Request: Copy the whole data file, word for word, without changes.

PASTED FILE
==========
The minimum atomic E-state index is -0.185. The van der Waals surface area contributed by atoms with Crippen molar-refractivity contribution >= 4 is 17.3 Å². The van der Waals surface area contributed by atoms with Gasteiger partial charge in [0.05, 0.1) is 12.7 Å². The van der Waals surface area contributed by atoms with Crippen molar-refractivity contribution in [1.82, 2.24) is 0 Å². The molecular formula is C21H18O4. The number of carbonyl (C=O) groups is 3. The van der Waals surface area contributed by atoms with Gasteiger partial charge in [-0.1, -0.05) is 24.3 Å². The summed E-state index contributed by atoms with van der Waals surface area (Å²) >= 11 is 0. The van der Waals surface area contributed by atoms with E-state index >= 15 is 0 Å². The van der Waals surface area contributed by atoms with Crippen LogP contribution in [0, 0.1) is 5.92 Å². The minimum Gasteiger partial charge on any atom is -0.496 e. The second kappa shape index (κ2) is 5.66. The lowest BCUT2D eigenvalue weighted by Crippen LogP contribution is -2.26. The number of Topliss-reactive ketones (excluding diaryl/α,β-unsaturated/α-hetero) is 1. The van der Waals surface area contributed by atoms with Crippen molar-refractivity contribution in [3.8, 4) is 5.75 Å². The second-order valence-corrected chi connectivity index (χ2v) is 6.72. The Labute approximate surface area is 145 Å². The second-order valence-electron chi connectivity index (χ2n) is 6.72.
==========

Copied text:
The minimum atomic E-state index is -0.185. The van der Waals surface area contributed by atoms with Crippen molar-refractivity contribution >= 4 is 17.3 Å². The van der Waals surface area contributed by atoms with Gasteiger partial charge in [0.05, 0.1) is 12.7 Å². The van der Waals surface area contributed by atoms with Crippen molar-refractivity contribution in [1.82, 2.24) is 0 Å². The molecular formula is C21H18O4. The number of carbonyl (C=O) groups is 3. The van der Waals surface area contributed by atoms with Gasteiger partial charge in [-0.1, -0.05) is 24.3 Å². The summed E-state index contributed by atoms with van der Waals surface area (Å²) >= 11 is 0. The van der Waals surface area contributed by atoms with E-state index >= 15 is 0 Å². The van der Waals surface area contributed by atoms with Crippen LogP contribution in [0, 0.1) is 5.92 Å². The minimum Gasteiger partial charge on any atom is -0.496 e. The second kappa shape index (κ2) is 5.66. The lowest BCUT2D eigenvalue weighted by Crippen LogP contribution is -2.26. The number of Topliss-reactive ketones (excluding diaryl/α,β-unsaturated/α-hetero) is 1. The van der Waals surface area contributed by atoms with Crippen molar-refractivity contribution in [3.8, 4) is 5.75 Å². The second-order valence-corrected chi connectivity index (χ2v) is 6.72. The Labute approximate surface area is 145 Å². The second-order valence-electron chi connectivity index (χ2n) is 6.72.